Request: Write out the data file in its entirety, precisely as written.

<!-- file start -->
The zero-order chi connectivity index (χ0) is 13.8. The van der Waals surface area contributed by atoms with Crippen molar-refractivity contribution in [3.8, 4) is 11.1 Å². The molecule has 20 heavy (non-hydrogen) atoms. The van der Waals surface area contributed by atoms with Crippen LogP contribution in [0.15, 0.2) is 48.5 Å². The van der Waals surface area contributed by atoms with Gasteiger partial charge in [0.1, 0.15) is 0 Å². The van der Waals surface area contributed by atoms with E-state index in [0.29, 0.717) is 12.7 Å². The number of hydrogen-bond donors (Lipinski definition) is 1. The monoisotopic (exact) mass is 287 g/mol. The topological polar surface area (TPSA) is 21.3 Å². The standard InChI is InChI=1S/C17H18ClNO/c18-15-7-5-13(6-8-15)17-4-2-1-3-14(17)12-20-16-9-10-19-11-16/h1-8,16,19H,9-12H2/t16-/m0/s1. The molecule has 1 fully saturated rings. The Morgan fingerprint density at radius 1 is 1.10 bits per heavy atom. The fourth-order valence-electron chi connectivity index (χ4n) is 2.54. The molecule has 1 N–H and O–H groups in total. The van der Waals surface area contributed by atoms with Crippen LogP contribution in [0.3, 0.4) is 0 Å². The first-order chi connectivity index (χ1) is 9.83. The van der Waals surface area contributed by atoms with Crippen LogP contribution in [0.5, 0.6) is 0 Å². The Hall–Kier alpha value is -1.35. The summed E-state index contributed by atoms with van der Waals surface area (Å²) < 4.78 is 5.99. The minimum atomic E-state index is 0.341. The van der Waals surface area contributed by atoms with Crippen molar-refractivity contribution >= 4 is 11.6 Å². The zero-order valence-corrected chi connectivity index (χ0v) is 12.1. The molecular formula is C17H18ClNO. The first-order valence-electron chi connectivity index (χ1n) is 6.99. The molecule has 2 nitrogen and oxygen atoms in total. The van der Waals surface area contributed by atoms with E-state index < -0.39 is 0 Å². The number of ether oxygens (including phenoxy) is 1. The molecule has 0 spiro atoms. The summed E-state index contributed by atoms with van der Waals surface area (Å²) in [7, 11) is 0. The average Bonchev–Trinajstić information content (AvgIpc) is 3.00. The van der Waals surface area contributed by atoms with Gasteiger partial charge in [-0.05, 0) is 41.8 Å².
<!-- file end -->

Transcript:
The zero-order chi connectivity index (χ0) is 13.8. The van der Waals surface area contributed by atoms with Crippen molar-refractivity contribution in [3.8, 4) is 11.1 Å². The molecule has 20 heavy (non-hydrogen) atoms. The van der Waals surface area contributed by atoms with Crippen LogP contribution in [0.15, 0.2) is 48.5 Å². The van der Waals surface area contributed by atoms with Gasteiger partial charge in [0.1, 0.15) is 0 Å². The van der Waals surface area contributed by atoms with E-state index in [0.29, 0.717) is 12.7 Å². The number of hydrogen-bond donors (Lipinski definition) is 1. The monoisotopic (exact) mass is 287 g/mol. The topological polar surface area (TPSA) is 21.3 Å². The standard InChI is InChI=1S/C17H18ClNO/c18-15-7-5-13(6-8-15)17-4-2-1-3-14(17)12-20-16-9-10-19-11-16/h1-8,16,19H,9-12H2/t16-/m0/s1. The molecule has 1 fully saturated rings. The Morgan fingerprint density at radius 1 is 1.10 bits per heavy atom. The fourth-order valence-electron chi connectivity index (χ4n) is 2.54. The molecule has 1 N–H and O–H groups in total. The van der Waals surface area contributed by atoms with Crippen LogP contribution in [0.3, 0.4) is 0 Å². The first-order chi connectivity index (χ1) is 9.83. The van der Waals surface area contributed by atoms with Crippen LogP contribution in [0.5, 0.6) is 0 Å². The Hall–Kier alpha value is -1.35. The summed E-state index contributed by atoms with van der Waals surface area (Å²) < 4.78 is 5.99. The minimum atomic E-state index is 0.341. The van der Waals surface area contributed by atoms with Crippen molar-refractivity contribution >= 4 is 11.6 Å². The zero-order valence-corrected chi connectivity index (χ0v) is 12.1. The molecular formula is C17H18ClNO. The first-order valence-electron chi connectivity index (χ1n) is 6.99. The molecule has 2 nitrogen and oxygen atoms in total. The van der Waals surface area contributed by atoms with E-state index < -0.39 is 0 Å². The number of ether oxygens (including phenoxy) is 1. The molecule has 0 spiro atoms. The summed E-state index contributed by atoms with van der Waals surface area (Å²) in [7, 11) is 0. The average Bonchev–Trinajstić information content (AvgIpc) is 3.00. The van der Waals surface area contributed by atoms with Gasteiger partial charge in [-0.05, 0) is 41.8 Å².